After reading this article you will learn about the merits and limitations of group decision-making.
Merits of Group Decision-Making:
Group decision-making has the following merits:
(a) Pooling of information:
Group members collect extensive information and decisions are, therefore, more scientific and accurate. Members pool their knowledge and arrive at decision alternatives which a single individual could not have thought of. This results in better quality of decisions than individual decision-making.
(b) Commitment to decisions:
Group members make decisions through group thinking and are, therefore, committed to implement them. It results in positive attitude of members towards each other and develops spirit of cooperation amongst the group members. People develop a sense of ownership to the decision. They, thus, own the decision. They ‘own’ the problem, the decision and its implementation. Ownership results in commitment and quality decisions.
(c) Increase in morale:
Continuous interaction with superiors promotes morale and job satisfaction of subordinates. This increases communication and coordination amongst the activities of group members. People learn from each other’s experience and become equipped to manage the problem-solving situations even in the absence of some members from the decision situation.
(d) Creativity and innovativeness:
It promotes creativity and innovative abilities of subordinates to make quality decisions. Group decision-making encourages new and better ideas. People offer constructive suggestions to implement quality decisions. They represent their views, which might otherwise go unheard. Deviations are made from past precedents and new ideas are offered.
(e) Risk taking:
Individuals may not take some decisions because they are risky. Such decisions are taken by the group as a whole. Group members share information and take risky decisions which are profitable. They become familiar with the problem, extensively discuss the outcomes of decisions and deal with the risky situations in a constructive way.
(f) Diverse views:
Group decision-making offers diverse viewpoints of various members of the group. Collective thinking is different from individual thinking. Sales manager wants to increase sales by employing more salesmen and increasing budgetary allocations on advertisement. Finance manager, on the other hand, may not increase costs by paying more salaries and spending more on advertisements. Together finance manager and sales manager can arrive at a solution acceptable to both.
(g) Team spirit:
When members of a group make decisions jointly, they work as a team and respect each other’s view point.
(h) Exploitation of talent:
Group decision-making exploits talent of group members and promotes their creativity. Members offer suggestions, which they may not otherwise think of.
(i) Expert opinion:
Expert opinion of specialists on subjects like law, accounts, tax, finance etc. promotes the quality of decisions on the related subjects.
(j) Soundness of organisation:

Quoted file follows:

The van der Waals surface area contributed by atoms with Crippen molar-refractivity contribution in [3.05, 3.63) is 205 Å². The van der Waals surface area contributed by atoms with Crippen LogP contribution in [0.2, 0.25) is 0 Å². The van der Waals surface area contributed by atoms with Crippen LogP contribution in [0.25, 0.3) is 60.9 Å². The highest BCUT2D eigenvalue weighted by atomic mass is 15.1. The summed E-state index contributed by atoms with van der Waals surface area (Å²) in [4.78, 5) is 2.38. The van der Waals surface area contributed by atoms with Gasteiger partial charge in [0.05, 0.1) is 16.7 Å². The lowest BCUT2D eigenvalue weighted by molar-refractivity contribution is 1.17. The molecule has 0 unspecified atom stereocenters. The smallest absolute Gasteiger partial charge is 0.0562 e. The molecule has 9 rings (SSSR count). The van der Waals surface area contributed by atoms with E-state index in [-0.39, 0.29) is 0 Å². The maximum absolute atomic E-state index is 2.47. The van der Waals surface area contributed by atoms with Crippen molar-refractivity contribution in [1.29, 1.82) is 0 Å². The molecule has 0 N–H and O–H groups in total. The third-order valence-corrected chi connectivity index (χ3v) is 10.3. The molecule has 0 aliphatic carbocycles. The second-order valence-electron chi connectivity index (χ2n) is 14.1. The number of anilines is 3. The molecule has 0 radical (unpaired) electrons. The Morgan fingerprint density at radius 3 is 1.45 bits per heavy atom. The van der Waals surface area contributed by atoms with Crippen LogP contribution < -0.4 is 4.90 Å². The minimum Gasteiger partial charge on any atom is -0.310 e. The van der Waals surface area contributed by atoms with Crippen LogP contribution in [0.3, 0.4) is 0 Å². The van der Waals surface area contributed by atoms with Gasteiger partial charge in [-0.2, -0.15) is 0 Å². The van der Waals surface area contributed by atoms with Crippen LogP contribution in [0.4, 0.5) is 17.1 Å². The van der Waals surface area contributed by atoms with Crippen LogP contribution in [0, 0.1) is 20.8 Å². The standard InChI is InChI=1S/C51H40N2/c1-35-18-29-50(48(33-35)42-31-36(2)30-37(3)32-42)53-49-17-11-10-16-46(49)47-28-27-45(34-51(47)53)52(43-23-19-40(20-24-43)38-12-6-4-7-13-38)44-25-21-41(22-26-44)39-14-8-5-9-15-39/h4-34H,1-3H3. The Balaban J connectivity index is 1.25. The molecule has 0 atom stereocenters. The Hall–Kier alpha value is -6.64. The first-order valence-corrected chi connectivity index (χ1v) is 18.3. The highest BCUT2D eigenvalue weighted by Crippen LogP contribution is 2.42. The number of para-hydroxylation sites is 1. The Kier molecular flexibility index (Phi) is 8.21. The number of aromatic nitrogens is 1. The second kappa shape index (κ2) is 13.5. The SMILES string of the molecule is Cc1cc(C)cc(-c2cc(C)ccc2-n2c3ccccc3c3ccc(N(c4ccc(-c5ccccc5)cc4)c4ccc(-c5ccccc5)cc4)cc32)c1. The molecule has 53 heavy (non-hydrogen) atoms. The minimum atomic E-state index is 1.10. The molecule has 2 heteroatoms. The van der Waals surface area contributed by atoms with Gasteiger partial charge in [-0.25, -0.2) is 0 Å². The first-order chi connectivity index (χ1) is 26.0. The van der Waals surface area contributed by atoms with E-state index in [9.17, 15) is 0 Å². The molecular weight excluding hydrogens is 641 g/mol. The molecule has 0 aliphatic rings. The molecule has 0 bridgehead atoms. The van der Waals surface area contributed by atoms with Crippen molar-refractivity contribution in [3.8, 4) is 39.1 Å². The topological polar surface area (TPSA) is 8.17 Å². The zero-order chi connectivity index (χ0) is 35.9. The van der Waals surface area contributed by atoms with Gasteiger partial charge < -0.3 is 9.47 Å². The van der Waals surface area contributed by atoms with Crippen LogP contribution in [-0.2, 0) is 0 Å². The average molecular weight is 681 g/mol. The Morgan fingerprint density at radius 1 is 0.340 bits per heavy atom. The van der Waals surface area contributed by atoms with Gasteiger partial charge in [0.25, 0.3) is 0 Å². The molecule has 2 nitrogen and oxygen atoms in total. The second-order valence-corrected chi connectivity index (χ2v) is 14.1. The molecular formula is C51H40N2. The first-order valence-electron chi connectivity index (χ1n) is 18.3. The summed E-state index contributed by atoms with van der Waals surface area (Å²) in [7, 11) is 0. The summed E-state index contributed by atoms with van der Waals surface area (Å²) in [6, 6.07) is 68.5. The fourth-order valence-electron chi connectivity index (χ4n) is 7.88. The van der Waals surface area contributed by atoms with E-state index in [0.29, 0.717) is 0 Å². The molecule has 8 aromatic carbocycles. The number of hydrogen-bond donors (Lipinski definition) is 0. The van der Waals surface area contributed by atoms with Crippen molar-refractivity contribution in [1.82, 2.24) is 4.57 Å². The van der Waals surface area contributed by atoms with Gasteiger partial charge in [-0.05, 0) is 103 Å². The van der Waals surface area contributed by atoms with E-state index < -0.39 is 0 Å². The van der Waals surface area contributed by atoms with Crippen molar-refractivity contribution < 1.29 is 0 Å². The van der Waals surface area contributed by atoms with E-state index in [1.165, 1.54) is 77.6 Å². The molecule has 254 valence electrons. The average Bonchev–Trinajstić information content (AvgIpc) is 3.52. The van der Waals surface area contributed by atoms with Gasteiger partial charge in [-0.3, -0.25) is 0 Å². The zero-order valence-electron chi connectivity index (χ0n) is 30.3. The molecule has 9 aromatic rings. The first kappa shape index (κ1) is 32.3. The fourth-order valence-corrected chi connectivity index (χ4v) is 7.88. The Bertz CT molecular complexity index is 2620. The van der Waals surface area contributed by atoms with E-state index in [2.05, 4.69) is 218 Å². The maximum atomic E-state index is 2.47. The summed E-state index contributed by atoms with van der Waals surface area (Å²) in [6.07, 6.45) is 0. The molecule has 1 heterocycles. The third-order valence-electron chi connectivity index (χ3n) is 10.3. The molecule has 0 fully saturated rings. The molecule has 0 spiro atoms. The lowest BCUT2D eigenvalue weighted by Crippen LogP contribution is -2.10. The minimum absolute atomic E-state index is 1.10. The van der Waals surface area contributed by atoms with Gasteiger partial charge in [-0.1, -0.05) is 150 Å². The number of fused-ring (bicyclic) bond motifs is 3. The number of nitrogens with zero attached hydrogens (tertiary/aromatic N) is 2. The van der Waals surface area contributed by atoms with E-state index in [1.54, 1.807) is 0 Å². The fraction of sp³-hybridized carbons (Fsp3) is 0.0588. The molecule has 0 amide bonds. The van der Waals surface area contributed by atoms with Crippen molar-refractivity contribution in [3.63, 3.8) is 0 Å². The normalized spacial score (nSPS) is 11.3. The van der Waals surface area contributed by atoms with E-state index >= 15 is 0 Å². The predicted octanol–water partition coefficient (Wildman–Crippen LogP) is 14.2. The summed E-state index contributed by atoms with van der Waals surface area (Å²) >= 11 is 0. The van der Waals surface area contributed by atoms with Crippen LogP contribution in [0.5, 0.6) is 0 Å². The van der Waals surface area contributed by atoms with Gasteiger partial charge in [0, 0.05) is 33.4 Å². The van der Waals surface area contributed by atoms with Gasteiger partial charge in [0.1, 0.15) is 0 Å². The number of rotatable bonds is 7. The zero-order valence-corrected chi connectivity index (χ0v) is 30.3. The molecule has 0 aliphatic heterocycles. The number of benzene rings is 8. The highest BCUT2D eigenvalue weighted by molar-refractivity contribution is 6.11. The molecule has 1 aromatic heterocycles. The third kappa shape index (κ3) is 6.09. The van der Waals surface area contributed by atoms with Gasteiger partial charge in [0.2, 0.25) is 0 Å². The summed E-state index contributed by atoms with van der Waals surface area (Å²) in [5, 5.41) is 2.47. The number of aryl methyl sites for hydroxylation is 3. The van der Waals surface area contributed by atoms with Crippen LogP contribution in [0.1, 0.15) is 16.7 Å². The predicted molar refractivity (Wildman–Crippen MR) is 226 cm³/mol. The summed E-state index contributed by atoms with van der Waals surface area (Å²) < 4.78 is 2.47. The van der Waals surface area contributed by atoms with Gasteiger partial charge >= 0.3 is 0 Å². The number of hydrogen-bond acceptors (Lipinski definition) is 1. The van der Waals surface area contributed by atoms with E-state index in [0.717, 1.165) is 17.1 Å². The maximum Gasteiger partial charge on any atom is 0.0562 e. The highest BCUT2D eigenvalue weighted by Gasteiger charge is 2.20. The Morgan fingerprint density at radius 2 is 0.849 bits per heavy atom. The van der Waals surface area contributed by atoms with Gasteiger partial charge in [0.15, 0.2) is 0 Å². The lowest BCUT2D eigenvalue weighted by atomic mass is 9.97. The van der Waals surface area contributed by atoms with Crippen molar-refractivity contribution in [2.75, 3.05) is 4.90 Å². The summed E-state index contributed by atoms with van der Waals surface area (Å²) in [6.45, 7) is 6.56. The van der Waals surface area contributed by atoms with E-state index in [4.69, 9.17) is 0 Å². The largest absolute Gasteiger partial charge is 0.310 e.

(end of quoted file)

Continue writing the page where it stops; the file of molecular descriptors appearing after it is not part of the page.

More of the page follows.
Group decision-making increases the soundness of organisations by making right, cost-effective and quality decisions acceptable to all the organisational members.
Limitations of Group Decision-Making:
It is “a process whereby, in response to social pressures, individuals go along with a decision even when they do not agree with it and, in order to avoid conflicts, do not even voice their reservations”.
Group decision-making suffers from the following limitations:
It is costly and more time consuming than individual decision-making. Group decisions are based on extensive information collected by different members. It takes time and money to collect the information, arrange for meetings, discussions and arrive at consensus of relevance of different aspects of information for decision-making. Individual decisions, on the other hand, can be taken faster.
Some members accept group decisions even when they do not agree with them in order to avoid conflicts. Sometimes, group members do not arrive at consensus because of conflict of opinion. In such cases, decisions reflect compromises rather than consensus. Members agree to group decisions even when they think otherwise. In individual decision- making, however, decisions are more conforming and exact.
(c) Inter-personal conflicts:
Sometimes, groups do not arrive at any decision. Disagreement and disharmony amongst group members leads to conflicts.
(d) Social pressures:
Some group members dominate others to agree to their view point. Social pressures lead to acceptance of alternatives which all group members do not agree to. If a person senior in age, experience or knowledge thinks differently from others, the group members may agree to him. The decision, thus, reflects the opinion of a few which may not have the desired impact on the decision outcome.
(e) Conflicting goals:
If there is conflict between group goals and organisational goals, group decisions promote group goals even if they are against the interest of the organisation.
(f) Fixing responsibility:
In case group decisions fail to achieve their purpose, no one takes the responsibility for failure. A group decision is generally no one’s decision and in such a situation, group members do not feel committed to implementation of decision.
Groups often create groupism. When a group has large number of members, small groups are created within the larger group. If one of these small groups is dominant, it may create pressure on other smaller groups to agree to their view point. Decisions are, therefore, truly not group decisions.
Though cost of group decision-making is more than individual decision-making, its benefits outweigh the costs and enable the managers to make better decisions.